Learning Goals and Objectives
Goal 1: Effective communication in the target language (TL)
Outcome 1.1: Students will narrate and describe in the TL in spoken form in all major time frames using connected discourse of paragraph length with general clarity of lexicon and a moderate level of detail.
Outcome 1.2: Students will compose written texts in the TL that summarize, evaluate or describe concrete or abstract items, notions, events or persons, in major time frames in paragraph length discourse, with a lexicon relevant to the topic.
Goal 2: Critical and interpretive thinking in the target language (TL)
Outcome 2.1: Students will interpret and analyze the main ideas, relevant facts and details about works of literary, cinematic and/or artistic expression in the target language (TL).
Outcome 2.2: Students will be able to pursue research, gather data, do analysis and report results by using TL as a tool of investigation and as a means of communication.
Goal 3: Knowledge of the target language (TL) culture(s)
Outcome 3.1: Students will be able to describe accurately in the TL with moderate detail some aspect of the TL cultures (perspectives, products, and/or practices)
Outcome 3.2: Students will compare and contrast in the target language similarities and differences between the students’ own cultures and those of the target language (TL).
Goal 4: Inclusion and diversity
Outcome 4.1: Students will articulate and defend multiple perspectives on diverse human beliefs, abilities, experiences, identities, or cultures in a global context.
The Spanish major emphasizes the learning of both spoken and written Spanish, a sound understanding of the linguistic structures of modern Spanish, an appreciation for cultures of the Spanish-speaking world, and the ability to analyze literary texts from a variety of periods. Students may choose from a variety of offerings in Latin American or Peninsular literature, film, culture, language, and Spanish linguistics. All courses are offered in Spanish. See individual faculty members for more information.
The traditional undergraduate programs include 40 courses distributed across three components: A General Education component divided into Signature Courses, Variable Courses, and an Integrative Learning requirement; a Major and Divisional component; and Free Electives. In addition to course requirements as specified in each area, students must complete one certified course in each of the following overlay areas:
- Diversity, Globalization or Non-western Area Studies,
- Ethics Intensive, and
- Writing Intensive. Overlay requirements are part of the forty-course requirement.
General Education Signature Courses
See this page about Signature courses. Six courses
General Education Variable Courses
See this page about Variable courses. Six to Nine courses
General Education Overlays
General Education Integrative Learning Component
See this page about Integrative Learning Component. Three courses
|LIN 200||Introduction to Linguistics||3|
|Select two of the following:||6|
|Lang. Acquisition & Learning|
|Teaching Lang at Home/Abroad|
|Communication in Soc Contexts|
|Bilingualism & Lang Diversity|
|Topics in Linguistics|
Any approved Latin American Studies course outside of Modern and Classical Languages
Other courses that specifically focus on some aspect of the Spanish-speaking world may be approved as an IL course if deemed appropriate by the Spanish major advisor. Beginning with the class of 2016, Spanish majors will be required to complete an ACTFL certified proficiency test. A fee (to be paid directly to the testing service) will be required. For more information, refer to : http://www.languagetesting.com/academic.cfm. and follow the links to Tests>Speaking>OPI. See Dr. Heather Hennes or Dr. Carmen Faccini for more information about the major.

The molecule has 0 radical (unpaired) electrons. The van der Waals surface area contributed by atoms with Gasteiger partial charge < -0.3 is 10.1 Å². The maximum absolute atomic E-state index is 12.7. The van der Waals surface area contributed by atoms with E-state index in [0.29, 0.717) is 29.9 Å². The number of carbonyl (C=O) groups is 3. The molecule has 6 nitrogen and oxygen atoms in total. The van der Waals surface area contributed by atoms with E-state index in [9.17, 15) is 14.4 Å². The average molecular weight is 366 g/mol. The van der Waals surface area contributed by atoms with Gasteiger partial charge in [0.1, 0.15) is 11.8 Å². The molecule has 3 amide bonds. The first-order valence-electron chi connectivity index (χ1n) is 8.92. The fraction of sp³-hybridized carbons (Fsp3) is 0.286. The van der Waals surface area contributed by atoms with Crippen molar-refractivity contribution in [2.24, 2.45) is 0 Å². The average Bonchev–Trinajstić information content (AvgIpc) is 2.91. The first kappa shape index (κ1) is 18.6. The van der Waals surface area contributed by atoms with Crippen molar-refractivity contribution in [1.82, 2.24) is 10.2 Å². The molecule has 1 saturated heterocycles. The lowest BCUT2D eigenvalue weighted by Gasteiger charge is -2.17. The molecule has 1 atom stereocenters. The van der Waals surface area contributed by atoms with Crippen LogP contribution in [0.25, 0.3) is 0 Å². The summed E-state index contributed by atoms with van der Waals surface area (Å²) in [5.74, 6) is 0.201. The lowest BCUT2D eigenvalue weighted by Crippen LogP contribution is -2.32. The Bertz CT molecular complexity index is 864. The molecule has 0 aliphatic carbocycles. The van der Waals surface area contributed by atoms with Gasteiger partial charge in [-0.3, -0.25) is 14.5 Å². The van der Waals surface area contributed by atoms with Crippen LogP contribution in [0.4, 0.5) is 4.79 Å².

A varying number of courses, typically nine to twelve.
Requires 10 SPA courses (30 credits) including:
|SPA 202||Intermediate Spanish II (depending on placement)||3|
|SPA 301||Spanish Conversation (depending on placement)||3|
|or SPA 303||Spa Conv for Heritage Speakers|
|SPA 302||Spanish Composition 1||3|
|SPA 310||Intro to Lit of Sp-Spkng Wrld||3|
|or SPA 311||Introduc to Spanish Literature|
|SPA 380||Intro to Spanish Linguistics||3|
|Select one of the following:|
|Intro to Latin Amer Cultures|
|Introd to Spanish Cultures 2|
|Río de la Plata:Study Tour|
|Spain:Study Tour 2|
|The remaining SPA credits must include at least 2 4xx level SPA courses|
A student may count only one of these two courses toward the major or minor.
Spanish majors and minors are strongly encouraged to study abroad in a Spanish-speaking country of their choice. The Center for International Programs (http://www.sju.edu/academics/centers/cip/studyabroad) provides information on SJU-approved programs in Argentina, Chile, Central America, and Spain, as well as programs in other Latin American countries, for which students may petition credit. Modern and Classical Languages faculty also offer Study Tour Courses to Argentina/Uruguay and Spain. Study Tours offered by other departments have included destinations such Bolivia, Cuba, the Dominican Republic and Nicaragua. Study Tours offered by other departments do not count toward the Spanish major or minor, (except as Integrative Learning courses for the major) but they do complement students’ interests in Spanish. Students who are interested in studying abroad should meet with Dr. Elaine Shenk, the Spanish Program Coordinator for Study Abroad.
Spanish Honor Society
The department has an active chapter, Omicron Phi, of the National Spanish Honorary Society Sigma Delta Pi. A yearly initiation ceremony is held in the spring semester. Qualified students are encouraged to apply; please contact the Spanish faculty for more information.